Jorge Arango’s article is about choices for a public restroom door. Suppose you were opening a new business, and you were getting ready to put a sign on the restrooms. Instead of the traditional picture of a woman on one door, and a man on the other, you could do something different. One restroom door could have this picture:

toilet sign

And the other restroom door could have this picture:

toilet and urinal

Suddenly everything changes. Customers of both sexes have a choice – handy if it’s a busy time (the ladies’ room often has a line, while the men’s room often doesn’t).

This set-up (actually used in the coffeeshop of the building where Arango works) has some unexpected advantages. It eliminates arguments about which bathrooms transvestites and transgender persons should use. And it makes life easier for parents with young children of the opposite sex. Mom doesn’t feel quite right taking little Junior into the ladies’ room with her – but he’s not yet ready to cope with the men’s room by himself. And what father really wants to take a little girl into the men’s room with him?

It would also challenge us to re-examine some of our assumptions about everyday life. In the US, it’s almost unthinkable that a man would enter a woman’s rest room, and vice versa. But when I traveled in Mexico, I often visited restrooms with male attendants, and I quickly got used to it.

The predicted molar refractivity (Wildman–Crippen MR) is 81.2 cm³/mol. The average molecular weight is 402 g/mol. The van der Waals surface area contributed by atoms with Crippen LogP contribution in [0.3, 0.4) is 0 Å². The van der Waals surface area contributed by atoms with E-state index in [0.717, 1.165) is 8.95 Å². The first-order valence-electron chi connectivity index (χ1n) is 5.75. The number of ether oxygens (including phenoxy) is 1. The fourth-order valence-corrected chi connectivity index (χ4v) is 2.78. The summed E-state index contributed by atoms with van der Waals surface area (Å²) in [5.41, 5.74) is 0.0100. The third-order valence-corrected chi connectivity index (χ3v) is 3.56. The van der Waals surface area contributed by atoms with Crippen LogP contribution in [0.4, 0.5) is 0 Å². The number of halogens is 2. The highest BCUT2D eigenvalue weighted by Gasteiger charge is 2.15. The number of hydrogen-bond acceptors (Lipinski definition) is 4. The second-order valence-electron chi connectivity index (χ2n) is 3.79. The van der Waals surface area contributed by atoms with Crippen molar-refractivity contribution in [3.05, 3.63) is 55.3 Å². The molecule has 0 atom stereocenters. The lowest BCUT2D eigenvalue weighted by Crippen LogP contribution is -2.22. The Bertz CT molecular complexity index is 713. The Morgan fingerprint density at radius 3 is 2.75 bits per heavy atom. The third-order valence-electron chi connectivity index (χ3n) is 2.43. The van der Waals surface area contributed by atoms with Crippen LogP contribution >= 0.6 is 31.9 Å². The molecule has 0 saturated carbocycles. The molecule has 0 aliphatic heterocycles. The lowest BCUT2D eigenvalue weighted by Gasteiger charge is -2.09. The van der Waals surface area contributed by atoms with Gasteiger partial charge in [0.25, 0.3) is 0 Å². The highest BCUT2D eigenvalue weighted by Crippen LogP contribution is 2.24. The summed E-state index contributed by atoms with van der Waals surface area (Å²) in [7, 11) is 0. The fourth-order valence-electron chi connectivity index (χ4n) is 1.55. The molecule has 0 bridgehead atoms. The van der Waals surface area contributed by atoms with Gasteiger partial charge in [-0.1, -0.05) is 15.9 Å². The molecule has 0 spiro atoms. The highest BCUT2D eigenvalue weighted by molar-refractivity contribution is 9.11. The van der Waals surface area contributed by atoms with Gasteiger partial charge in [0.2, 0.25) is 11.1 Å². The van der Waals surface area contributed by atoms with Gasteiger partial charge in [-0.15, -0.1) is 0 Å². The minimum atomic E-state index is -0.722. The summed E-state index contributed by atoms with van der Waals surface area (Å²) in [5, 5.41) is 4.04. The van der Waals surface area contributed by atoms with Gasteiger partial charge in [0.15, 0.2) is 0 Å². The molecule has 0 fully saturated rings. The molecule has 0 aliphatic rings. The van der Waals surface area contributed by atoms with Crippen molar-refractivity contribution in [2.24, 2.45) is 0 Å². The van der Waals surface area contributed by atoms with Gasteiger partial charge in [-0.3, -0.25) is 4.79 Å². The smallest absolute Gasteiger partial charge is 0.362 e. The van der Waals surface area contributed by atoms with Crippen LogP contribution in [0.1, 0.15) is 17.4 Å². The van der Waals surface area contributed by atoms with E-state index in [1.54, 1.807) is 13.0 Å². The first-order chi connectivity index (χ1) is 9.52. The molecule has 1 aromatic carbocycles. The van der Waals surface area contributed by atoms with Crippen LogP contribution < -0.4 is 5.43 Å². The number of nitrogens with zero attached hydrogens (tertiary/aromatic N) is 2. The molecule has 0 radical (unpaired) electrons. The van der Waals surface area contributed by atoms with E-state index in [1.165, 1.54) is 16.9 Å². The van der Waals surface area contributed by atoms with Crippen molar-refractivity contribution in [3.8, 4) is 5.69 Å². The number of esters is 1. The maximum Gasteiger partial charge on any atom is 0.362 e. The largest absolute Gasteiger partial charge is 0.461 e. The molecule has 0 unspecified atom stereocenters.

Of course there’s a reason this restroom arrangement doesn’t cause problems in the coffeeshop in Arango’s building: the restrooms are single-use only. But it is really inconceivable that a bigger public restroom couldn’t be designed with the urinals placed at – say – an angle so that women don’t have to look at them?

If you’ve hung in this far, I hope you’re starting to realize that my point isn’t about public restrooms at all. I’m trying to show that what you name something makes a difference. Replacing traditional Men/Women restroom signs with Toilet and Toilet + Urinal would generate some rethinking and might even lead to some changes in behavior.

That is what great writers do with words. The book I’m working on right now is going to have some examples of how Shaw played with words to shake up our thinking. Here’s one example, from Shaw’s play Major Barbara: How do you classify poverty? There are four possibilities:

  • a virtue (religious men and women take a vow of poverty)
  • an immutable fact of life (the Bible says “the poor we will always have with us”)
  • a product of laziness and other character defects
  • a crime against society